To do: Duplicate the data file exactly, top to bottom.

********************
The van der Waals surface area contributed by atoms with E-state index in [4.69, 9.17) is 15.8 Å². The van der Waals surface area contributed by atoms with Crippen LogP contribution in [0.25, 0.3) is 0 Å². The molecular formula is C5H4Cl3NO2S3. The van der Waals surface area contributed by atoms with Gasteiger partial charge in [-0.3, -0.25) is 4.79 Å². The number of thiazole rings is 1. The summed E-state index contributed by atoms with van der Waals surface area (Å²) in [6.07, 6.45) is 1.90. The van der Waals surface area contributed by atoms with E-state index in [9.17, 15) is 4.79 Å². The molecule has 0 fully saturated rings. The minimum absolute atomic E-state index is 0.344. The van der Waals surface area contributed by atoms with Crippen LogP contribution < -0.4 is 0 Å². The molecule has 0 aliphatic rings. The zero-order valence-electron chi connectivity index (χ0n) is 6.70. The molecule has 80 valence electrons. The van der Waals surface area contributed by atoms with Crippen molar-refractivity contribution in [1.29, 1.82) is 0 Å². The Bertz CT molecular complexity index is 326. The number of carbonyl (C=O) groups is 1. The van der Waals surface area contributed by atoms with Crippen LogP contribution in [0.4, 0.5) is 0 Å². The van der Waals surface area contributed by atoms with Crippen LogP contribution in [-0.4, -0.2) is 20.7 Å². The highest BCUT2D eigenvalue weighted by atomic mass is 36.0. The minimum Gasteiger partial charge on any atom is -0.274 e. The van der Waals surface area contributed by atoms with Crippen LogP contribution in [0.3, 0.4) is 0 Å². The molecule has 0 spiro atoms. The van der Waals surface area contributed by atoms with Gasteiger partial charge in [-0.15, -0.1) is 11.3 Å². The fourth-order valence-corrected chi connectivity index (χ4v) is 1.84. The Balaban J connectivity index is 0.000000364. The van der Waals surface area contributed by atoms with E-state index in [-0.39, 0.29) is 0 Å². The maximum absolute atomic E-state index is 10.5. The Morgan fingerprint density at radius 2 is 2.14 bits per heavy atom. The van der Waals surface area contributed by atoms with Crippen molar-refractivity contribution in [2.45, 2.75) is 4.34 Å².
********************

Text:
The van der Waals surface area contributed by atoms with E-state index in [4.69, 9.17) is 15.8 Å². The van der Waals surface area contributed by atoms with Crippen LogP contribution in [0.25, 0.3) is 0 Å². The molecular formula is C5H4Cl3NO2S3. The van der Waals surface area contributed by atoms with Gasteiger partial charge in [-0.3, -0.25) is 4.79 Å². The number of thiazole rings is 1. The summed E-state index contributed by atoms with van der Waals surface area (Å²) in [6.07, 6.45) is 1.90. The van der Waals surface area contributed by atoms with E-state index in [9.17, 15) is 4.79 Å². The molecule has 0 fully saturated rings. The minimum absolute atomic E-state index is 0.344. The van der Waals surface area contributed by atoms with Crippen LogP contribution < -0.4 is 0 Å². The molecule has 0 aliphatic rings. The zero-order valence-electron chi connectivity index (χ0n) is 6.70. The molecule has 80 valence electrons. The van der Waals surface area contributed by atoms with Crippen molar-refractivity contribution in [1.29, 1.82) is 0 Å². The Bertz CT molecular complexity index is 326. The number of carbonyl (C=O) groups is 1. The van der Waals surface area contributed by atoms with Crippen LogP contribution in [0.4, 0.5) is 0 Å². The van der Waals surface area contributed by atoms with Crippen LogP contribution in [-0.4, -0.2) is 20.7 Å². The highest BCUT2D eigenvalue weighted by atomic mass is 36.0. The minimum Gasteiger partial charge on any atom is -0.274 e. The van der Waals surface area contributed by atoms with Crippen LogP contribution in [0.3, 0.4) is 0 Å². The molecule has 0 spiro atoms. The van der Waals surface area contributed by atoms with Gasteiger partial charge in [-0.15, -0.1) is 11.3 Å². The fourth-order valence-corrected chi connectivity index (χ4v) is 1.84. The Balaban J connectivity index is 0.000000364. The van der Waals surface area contributed by atoms with E-state index in [-0.39, 0.29) is 0 Å². The maximum absolute atomic E-state index is 10.5. The Morgan fingerprint density at radius 2 is 2.14 bits per heavy atom. The van der Waals surface area contributed by atoms with Crippen molar-refractivity contribution in [2.45, 2.75) is 4.34 Å².